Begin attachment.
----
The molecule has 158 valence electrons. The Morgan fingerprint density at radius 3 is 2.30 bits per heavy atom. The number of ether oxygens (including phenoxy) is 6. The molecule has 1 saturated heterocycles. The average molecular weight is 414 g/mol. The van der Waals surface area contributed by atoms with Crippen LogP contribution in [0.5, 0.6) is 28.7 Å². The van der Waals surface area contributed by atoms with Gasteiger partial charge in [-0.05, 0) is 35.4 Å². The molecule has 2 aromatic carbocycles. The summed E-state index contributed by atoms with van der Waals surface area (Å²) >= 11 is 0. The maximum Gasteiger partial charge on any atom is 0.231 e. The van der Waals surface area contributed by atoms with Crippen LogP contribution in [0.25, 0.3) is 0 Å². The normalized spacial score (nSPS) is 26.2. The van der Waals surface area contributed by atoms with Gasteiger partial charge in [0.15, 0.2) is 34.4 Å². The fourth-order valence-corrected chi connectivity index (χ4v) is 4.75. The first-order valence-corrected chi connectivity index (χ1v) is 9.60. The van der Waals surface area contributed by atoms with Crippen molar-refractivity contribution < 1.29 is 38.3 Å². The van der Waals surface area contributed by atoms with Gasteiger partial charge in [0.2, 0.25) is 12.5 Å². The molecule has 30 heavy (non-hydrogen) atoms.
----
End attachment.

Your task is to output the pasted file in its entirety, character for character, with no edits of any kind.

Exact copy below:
The molecule has 158 valence electrons. The Morgan fingerprint density at radius 3 is 2.30 bits per heavy atom. The number of ether oxygens (including phenoxy) is 6. The molecule has 1 saturated heterocycles. The average molecular weight is 414 g/mol. The van der Waals surface area contributed by atoms with Crippen LogP contribution in [0.5, 0.6) is 28.7 Å². The van der Waals surface area contributed by atoms with Gasteiger partial charge in [-0.05, 0) is 35.4 Å². The molecule has 2 aromatic carbocycles. The summed E-state index contributed by atoms with van der Waals surface area (Å²) >= 11 is 0. The maximum Gasteiger partial charge on any atom is 0.231 e. The van der Waals surface area contributed by atoms with Crippen LogP contribution in [0.25, 0.3) is 0 Å². The normalized spacial score (nSPS) is 26.2. The van der Waals surface area contributed by atoms with Gasteiger partial charge in [0.15, 0.2) is 34.4 Å². The fourth-order valence-corrected chi connectivity index (χ4v) is 4.75. The first-order valence-corrected chi connectivity index (χ1v) is 9.60. The van der Waals surface area contributed by atoms with Crippen molar-refractivity contribution < 1.29 is 38.3 Å². The van der Waals surface area contributed by atoms with Gasteiger partial charge in [0.2, 0.25) is 12.5 Å². The molecule has 30 heavy (non-hydrogen) atoms.